Using the above work flow, I could craft my own HTML pages and be done, but I’ve been there back in Netscape days, and I’m not interested in doing that again. I’d rather do some version of Markdown in a text editor such as Emacs, and then run some kind of conversion process to generate the HTML pages. Also, I did not want to do the conversion upon each request on the Azure server – instead, I should be able to do the conversion away from the server, and then add the converted output to the Azure web server.

Thus, I wanted a static site generator. I began looking at various static site generators (see for a good place to start), focusing on the scripting languages I already knew (Javascript and Python). I evaluated several, and I was close to going with Nikola but in the end I went with Metalsmith for reasons I can no longer recall.


In brief, Metalsmith is a pipeline processor which takes in a set of files, pushes them through one or more user-defined processing steps, resulting in (hopefully) a set of HTML and media files (pictures, movies, etc.). The input files can be anything, really: the default action is to copy them to a destination directory. There are various canned Metalsmith processors available on the Metalsmith site (scroll down), and additional ones can also be found on NPM – just search for metalsmith.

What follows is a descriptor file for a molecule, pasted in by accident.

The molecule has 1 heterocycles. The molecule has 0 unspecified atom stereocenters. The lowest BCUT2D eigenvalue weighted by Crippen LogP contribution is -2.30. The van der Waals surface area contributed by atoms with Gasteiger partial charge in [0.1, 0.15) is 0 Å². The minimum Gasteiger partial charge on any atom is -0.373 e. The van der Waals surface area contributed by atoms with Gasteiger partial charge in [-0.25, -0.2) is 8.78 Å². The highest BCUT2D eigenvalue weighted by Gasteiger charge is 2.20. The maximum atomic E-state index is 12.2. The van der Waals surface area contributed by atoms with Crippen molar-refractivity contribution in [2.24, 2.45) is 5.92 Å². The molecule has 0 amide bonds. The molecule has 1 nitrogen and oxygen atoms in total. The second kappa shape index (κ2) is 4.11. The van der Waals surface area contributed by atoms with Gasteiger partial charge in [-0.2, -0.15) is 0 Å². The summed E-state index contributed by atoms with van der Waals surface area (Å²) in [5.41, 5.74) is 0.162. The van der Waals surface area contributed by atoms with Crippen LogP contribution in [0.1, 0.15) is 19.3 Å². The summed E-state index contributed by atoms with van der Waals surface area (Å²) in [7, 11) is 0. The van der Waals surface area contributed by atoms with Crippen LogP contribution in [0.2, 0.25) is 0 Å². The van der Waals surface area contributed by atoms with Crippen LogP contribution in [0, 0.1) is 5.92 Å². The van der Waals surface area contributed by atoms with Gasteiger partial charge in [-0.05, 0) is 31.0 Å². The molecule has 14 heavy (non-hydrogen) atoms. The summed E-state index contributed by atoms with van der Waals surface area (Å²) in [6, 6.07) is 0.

The processing chain I came up with is a mixture of canned processors plus some custom (inline) processors I created to do things they way I thought made sense. The whole beautiful mess is available on my GitHub site, where I also take a stab at documenting the processing flow. So far, the flow makes sense and does everything I want the way I want it. I especially like to IPython support using notebookjs and the inline math rendering obtained through KaTeX. Both highly recommended.